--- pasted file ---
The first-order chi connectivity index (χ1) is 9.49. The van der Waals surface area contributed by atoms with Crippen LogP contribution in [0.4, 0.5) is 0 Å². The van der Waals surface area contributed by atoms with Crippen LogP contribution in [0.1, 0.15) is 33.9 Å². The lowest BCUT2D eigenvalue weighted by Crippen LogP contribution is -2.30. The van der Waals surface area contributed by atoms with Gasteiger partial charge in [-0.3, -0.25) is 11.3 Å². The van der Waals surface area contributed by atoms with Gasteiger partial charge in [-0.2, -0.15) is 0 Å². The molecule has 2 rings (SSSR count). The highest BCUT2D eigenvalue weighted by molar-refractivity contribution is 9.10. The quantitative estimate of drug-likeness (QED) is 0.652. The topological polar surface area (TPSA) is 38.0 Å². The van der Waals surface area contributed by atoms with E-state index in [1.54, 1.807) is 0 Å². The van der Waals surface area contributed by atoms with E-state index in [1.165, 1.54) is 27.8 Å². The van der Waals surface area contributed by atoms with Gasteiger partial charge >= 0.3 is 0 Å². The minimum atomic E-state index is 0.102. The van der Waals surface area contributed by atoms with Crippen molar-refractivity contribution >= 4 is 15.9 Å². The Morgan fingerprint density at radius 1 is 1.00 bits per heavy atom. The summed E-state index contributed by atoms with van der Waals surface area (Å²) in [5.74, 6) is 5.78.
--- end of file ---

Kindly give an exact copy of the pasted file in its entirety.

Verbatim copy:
The first-order chi connectivity index (χ1) is 9.49. The van der Waals surface area contributed by atoms with Crippen LogP contribution in [0.4, 0.5) is 0 Å². The van der Waals surface area contributed by atoms with Crippen LogP contribution in [0.1, 0.15) is 33.9 Å². The lowest BCUT2D eigenvalue weighted by Crippen LogP contribution is -2.30. The van der Waals surface area contributed by atoms with Gasteiger partial charge in [-0.3, -0.25) is 11.3 Å². The van der Waals surface area contributed by atoms with Gasteiger partial charge in [-0.2, -0.15) is 0 Å². The molecule has 2 rings (SSSR count). The highest BCUT2D eigenvalue weighted by molar-refractivity contribution is 9.10. The quantitative estimate of drug-likeness (QED) is 0.652. The topological polar surface area (TPSA) is 38.0 Å². The van der Waals surface area contributed by atoms with E-state index in [1.54, 1.807) is 0 Å². The van der Waals surface area contributed by atoms with E-state index in [1.165, 1.54) is 27.8 Å². The van der Waals surface area contributed by atoms with Gasteiger partial charge >= 0.3 is 0 Å². The minimum atomic E-state index is 0.102. The van der Waals surface area contributed by atoms with Crippen molar-refractivity contribution >= 4 is 15.9 Å². The Morgan fingerprint density at radius 1 is 1.00 bits per heavy atom. The summed E-state index contributed by atoms with van der Waals surface area (Å²) in [5.74, 6) is 5.78.